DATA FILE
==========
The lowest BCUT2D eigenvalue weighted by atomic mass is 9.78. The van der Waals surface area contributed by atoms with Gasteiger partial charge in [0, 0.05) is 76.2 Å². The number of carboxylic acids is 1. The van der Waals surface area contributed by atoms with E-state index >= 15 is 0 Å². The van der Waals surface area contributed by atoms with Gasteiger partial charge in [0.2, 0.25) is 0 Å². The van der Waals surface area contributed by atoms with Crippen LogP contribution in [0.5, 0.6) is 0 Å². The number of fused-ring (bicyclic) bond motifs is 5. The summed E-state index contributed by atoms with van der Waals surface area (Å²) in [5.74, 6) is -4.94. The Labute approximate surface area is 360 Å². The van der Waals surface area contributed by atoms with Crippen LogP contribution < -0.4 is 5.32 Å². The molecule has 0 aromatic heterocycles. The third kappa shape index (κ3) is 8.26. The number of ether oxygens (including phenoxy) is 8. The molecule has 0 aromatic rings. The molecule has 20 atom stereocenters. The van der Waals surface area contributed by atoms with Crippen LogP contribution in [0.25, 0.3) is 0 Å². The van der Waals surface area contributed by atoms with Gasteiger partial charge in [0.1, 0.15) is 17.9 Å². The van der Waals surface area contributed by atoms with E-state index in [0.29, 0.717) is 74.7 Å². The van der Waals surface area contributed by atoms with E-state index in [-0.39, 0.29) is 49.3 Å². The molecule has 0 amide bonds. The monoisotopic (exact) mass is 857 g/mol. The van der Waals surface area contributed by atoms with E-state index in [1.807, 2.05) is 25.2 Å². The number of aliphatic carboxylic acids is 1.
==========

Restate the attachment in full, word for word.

The lowest BCUT2D eigenvalue weighted by atomic mass is 9.78. The van der Waals surface area contributed by atoms with Gasteiger partial charge in [0, 0.05) is 76.2 Å². The number of carboxylic acids is 1. The van der Waals surface area contributed by atoms with E-state index >= 15 is 0 Å². The van der Waals surface area contributed by atoms with Gasteiger partial charge in [0.2, 0.25) is 0 Å². The van der Waals surface area contributed by atoms with Crippen LogP contribution in [0.5, 0.6) is 0 Å². The number of fused-ring (bicyclic) bond motifs is 5. The summed E-state index contributed by atoms with van der Waals surface area (Å²) in [5.74, 6) is -4.94. The Labute approximate surface area is 360 Å². The van der Waals surface area contributed by atoms with Crippen LogP contribution < -0.4 is 5.32 Å². The molecule has 0 aromatic heterocycles. The third kappa shape index (κ3) is 8.26. The number of ether oxygens (including phenoxy) is 8. The molecule has 0 aromatic rings. The molecule has 20 atom stereocenters. The van der Waals surface area contributed by atoms with Crippen LogP contribution in [0.25, 0.3) is 0 Å². The van der Waals surface area contributed by atoms with Gasteiger partial charge in [0.1, 0.15) is 17.9 Å². The van der Waals surface area contributed by atoms with E-state index in [0.29, 0.717) is 74.7 Å². The van der Waals surface area contributed by atoms with E-state index in [-0.39, 0.29) is 49.3 Å². The molecule has 0 amide bonds. The monoisotopic (exact) mass is 857 g/mol. The van der Waals surface area contributed by atoms with E-state index in [1.807, 2.05) is 25.2 Å². The number of aliphatic carboxylic acids is 1.